venus UV picked up some cloud variation

moon in red

all prime focus

 

Capture 1_29_2020 5_36_16 PMcc8uv.jpg

 

Capture 1_29_2020 6_29_52 PMcc8.jpg

 

 


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#14 highfnum

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Posted 04 February 2020 - 12:49 PM

a few from last night

Capture 2_3_2020 7_31_23 PMcc8b.jpg

Capture 2_3_2020 7_29_00 PMcc8.jpg


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#15 PXR-5

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Posted 04 February 2020 - 01:04 PM

Nice!!

#16 jgraham

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Posted 10 May 2020 - 12:52 AM

Beautiful lunar pictures! I received mine on Friday and had it out for first-light that night. The collimation was off just a smidge and was easy to fix. I may tweak is a bit yet as I'm hoping to use this scope for high resolution lunar and planetary imaging and observing. It'll be very interesting to see how it compares with my Mak 7. I'm still working through my first set of test images, but so far I am _very_ impressed with the flat, coma-free field. The focus doesn't seem to be overly sensitive to temperature as I only had to make one tiny adjustment of the focus around 4:00am, similar to a Newtonian.

 

My baby...

 

Atlast GSO CC8 (5-8-2020)-1.jpg

 

 


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#17 jgraham

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Posted 10 May 2020 - 12:53 AM

First-light image...

 

M57 (5-8-2020)-1j.jpg

 

M57 – The Ring Nebula in Lyra – GSO 8” f/12 CC First-Light
Telescope: GSO 8” f/12 Classical Cassegrain @ f/12, Orion Atlas EQ-G
Camera: Full Spectrum Modified Nikon D5300
Filter: 2” Orion Imaging Skyglow Filter
Guide scope: Williams Optics 50mm, Meade DSI Pro II, PHD
Exposure: 16x180sec, ISO 400, saved as RAW
Darks: Internal (Long Exposure Noise Reduction On)
Flats: 32x1/50sec, Sky flats taken at dusk
Average Light Pollution: Red zone, Bortle 8, fair transparency, bright moonlight
Lensed Sky Quality Meter: 18.1 mag/arc-sec^2
Stacking: Mean with a 2-sigma clip.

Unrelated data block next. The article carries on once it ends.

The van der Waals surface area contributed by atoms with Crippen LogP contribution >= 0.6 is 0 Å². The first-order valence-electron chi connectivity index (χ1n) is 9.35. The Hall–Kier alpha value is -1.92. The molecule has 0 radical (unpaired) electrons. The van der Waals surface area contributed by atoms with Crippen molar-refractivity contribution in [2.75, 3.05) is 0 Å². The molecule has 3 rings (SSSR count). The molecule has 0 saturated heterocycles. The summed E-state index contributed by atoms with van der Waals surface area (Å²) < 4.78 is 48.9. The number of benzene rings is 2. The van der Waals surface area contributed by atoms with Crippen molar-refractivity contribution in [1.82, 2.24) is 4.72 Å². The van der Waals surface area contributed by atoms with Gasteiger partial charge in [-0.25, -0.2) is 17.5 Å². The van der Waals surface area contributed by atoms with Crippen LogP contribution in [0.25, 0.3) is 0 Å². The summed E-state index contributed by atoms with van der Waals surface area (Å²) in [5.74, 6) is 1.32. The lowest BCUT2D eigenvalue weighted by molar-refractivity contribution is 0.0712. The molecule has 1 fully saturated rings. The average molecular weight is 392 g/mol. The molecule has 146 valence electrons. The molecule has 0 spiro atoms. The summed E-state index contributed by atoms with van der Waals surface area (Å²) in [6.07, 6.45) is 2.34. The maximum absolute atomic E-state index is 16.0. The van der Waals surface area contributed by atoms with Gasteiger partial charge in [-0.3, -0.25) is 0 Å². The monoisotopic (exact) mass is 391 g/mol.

White Balance: Nebulosity Automatic
Software: Backyard Nikon, Deep Sky Stacker, Nebulosity, Photoshop


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#18 David Stevenson

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Posted 10 May 2020 - 02:50 AM

Is it a crop or the coma is zero?

#19 jgraham

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Posted 10 May 2020 - 09:55 AM

That image was cropped a tad to zoom in on the nebula. Below is an uncropped version showing that there is very little coma across the span of an APS-c sensor...

 

M57 (5-8-2020) 1200x815-1j.jpg

 

I also have a 4-panel mosaic of the waining gibbous moon that demonstrated that the field is _very_ flat. I could had sneaked it into a 2-panel mosaic if I had know that ahead of time.

 

Still learning, which is a good thing!  :)

 


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#20 davidc135

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Posted 10 May 2020 - 10:17 AM

Is it a crop or the coma is zero?

 

Coma is the same as for a F/12 Newtonian, pretty well nothing for this sensor.  David


Edited by davidc135, 10 May 2020 - 10:24 AM.

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#21 jgraham

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Posted 10 May 2020 - 11:24 AM

Fabulous! Some of my fondest memories are of nights that I spent at the eyepiece of a classic 12.5" f/10 Newtonian. The view of Halley's comet was amazing. :)

#22 jgraham

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Posted 12 May 2020 - 07:29 PM

Tonight I'm going to spend some time exploring the visual performance of the 8" f/12 GSO Classical Cassegrain. I've turned it over and mounted it on an LX70 using its Vixen rail; a nice option to have for star-hopping. Although there are benefits to fast scopes for deepsky, I enjoy observing with long f/ratio scopes as they usually give sharp, high contrast views. I'm also curious to see how it performs on double stars. I can't stay out late tonight, but it should be a lot of fun!

 

Atlas GSO CC8 (5-12-2020)-1.jpg


Edited by jgraham, 12 May 2020 - 07:30 PM.

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#23 nfotis

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Posted 16 September 2020 - 10:34 AM

Looks interesting, compared to the Skymax 180 I am considering for my HEQ5 mount.

A small problem: the mount has the thinner rail, how hard is to reverse the mounting rails in order to keep the finder scope at the top?

Are the diffraction spikes noticeable in planetary imaging? I don't like these, I have to admit.

Cheers,
N.F.

#24 Thandal

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Posted 16 September 2020 - 01:21 PM

@nfotis;

 

1.  The rails are not the same width, so neither are the mounting holes.  At least not on the GSO/Orion/A-T/other-brands (but same manufacturer) CCs currently out.  Can't just switch them "top-to-bottom".

 

2.  A classic cassegrain uses a secondary supported by spider vanes, so of course it has diffraction spikes.  But for planetary (non-point) targets, they are much less-to-not noticeable.  wink.gif


Edited by Thandal, 16 September 2020 - 01:27 PM.


#25 jgraham

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Posted 16 September 2020 - 03:00 PM

The rails are reversible on the GSO, you just need to swap the radius blocks as well. If you want to remove one of the rails to save weight you can do that as well, just buy some short screws to replace the longer ones that hold the radius blocks to the tube.

The refraction spikes are only visible around bright stars. They have no visible effect on the moon, planets, and typical double stars. The visual performance on the moon and planets is excellent. It's a dream to use with binoviewers!